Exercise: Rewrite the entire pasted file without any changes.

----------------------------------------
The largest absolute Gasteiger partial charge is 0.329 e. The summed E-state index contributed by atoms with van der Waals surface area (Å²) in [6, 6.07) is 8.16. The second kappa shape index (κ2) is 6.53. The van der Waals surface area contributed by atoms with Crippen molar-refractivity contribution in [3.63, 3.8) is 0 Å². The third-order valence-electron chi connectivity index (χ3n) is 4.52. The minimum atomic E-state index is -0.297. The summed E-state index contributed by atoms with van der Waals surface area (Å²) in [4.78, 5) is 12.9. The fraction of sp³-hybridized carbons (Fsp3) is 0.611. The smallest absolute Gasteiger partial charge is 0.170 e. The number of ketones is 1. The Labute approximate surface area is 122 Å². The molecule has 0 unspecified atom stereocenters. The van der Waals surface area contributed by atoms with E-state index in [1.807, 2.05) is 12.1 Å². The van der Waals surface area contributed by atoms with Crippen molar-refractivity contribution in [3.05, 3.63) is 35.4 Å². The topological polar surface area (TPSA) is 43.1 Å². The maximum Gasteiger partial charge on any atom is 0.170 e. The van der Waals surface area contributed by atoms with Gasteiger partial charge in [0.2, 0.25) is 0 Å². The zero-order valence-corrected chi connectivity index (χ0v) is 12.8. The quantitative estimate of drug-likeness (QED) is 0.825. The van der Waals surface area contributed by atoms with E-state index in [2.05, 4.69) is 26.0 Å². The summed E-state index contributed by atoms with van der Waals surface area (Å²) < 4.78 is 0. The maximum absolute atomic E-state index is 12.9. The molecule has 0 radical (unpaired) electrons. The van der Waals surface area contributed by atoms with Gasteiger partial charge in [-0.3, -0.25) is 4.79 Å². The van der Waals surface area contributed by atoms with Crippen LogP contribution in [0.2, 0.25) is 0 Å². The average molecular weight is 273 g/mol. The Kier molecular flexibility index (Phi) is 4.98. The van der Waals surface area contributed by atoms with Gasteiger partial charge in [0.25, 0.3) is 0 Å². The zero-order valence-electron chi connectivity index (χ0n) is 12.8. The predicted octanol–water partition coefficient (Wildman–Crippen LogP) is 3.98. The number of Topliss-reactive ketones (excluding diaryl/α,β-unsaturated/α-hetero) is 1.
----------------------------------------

The largest absolute Gasteiger partial charge is 0.329 e. The summed E-state index contributed by atoms with van der Waals surface area (Å²) in [6, 6.07) is 8.16. The second kappa shape index (κ2) is 6.53. The van der Waals surface area contributed by atoms with Crippen molar-refractivity contribution in [3.63, 3.8) is 0 Å². The third-order valence-electron chi connectivity index (χ3n) is 4.52. The minimum atomic E-state index is -0.297. The summed E-state index contributed by atoms with van der Waals surface area (Å²) in [4.78, 5) is 12.9. The fraction of sp³-hybridized carbons (Fsp3) is 0.611. The smallest absolute Gasteiger partial charge is 0.170 e. The number of ketones is 1. The Labute approximate surface area is 122 Å². The molecule has 0 unspecified atom stereocenters. The van der Waals surface area contributed by atoms with E-state index in [1.807, 2.05) is 12.1 Å². The van der Waals surface area contributed by atoms with Crippen molar-refractivity contribution in [3.05, 3.63) is 35.4 Å². The topological polar surface area (TPSA) is 43.1 Å². The maximum Gasteiger partial charge on any atom is 0.170 e. The van der Waals surface area contributed by atoms with Gasteiger partial charge in [0.2, 0.25) is 0 Å². The zero-order valence-corrected chi connectivity index (χ0v) is 12.8. The quantitative estimate of drug-likeness (QED) is 0.825. The van der Waals surface area contributed by atoms with E-state index in [2.05, 4.69) is 26.0 Å². The summed E-state index contributed by atoms with van der Waals surface area (Å²) < 4.78 is 0. The maximum absolute atomic E-state index is 12.9. The molecule has 0 radical (unpaired) electrons. The van der Waals surface area contributed by atoms with Gasteiger partial charge in [-0.3, -0.25) is 4.79 Å². The van der Waals surface area contributed by atoms with Crippen LogP contribution in [0.2, 0.25) is 0 Å². The average molecular weight is 273 g/mol. The Kier molecular flexibility index (Phi) is 4.98. The van der Waals surface area contributed by atoms with Gasteiger partial charge in [0.25, 0.3) is 0 Å². The zero-order valence-electron chi connectivity index (χ0n) is 12.8. The predicted octanol–water partition coefficient (Wildman–Crippen LogP) is 3.98. The number of Topliss-reactive ketones (excluding diaryl/α,β-unsaturated/α-hetero) is 1.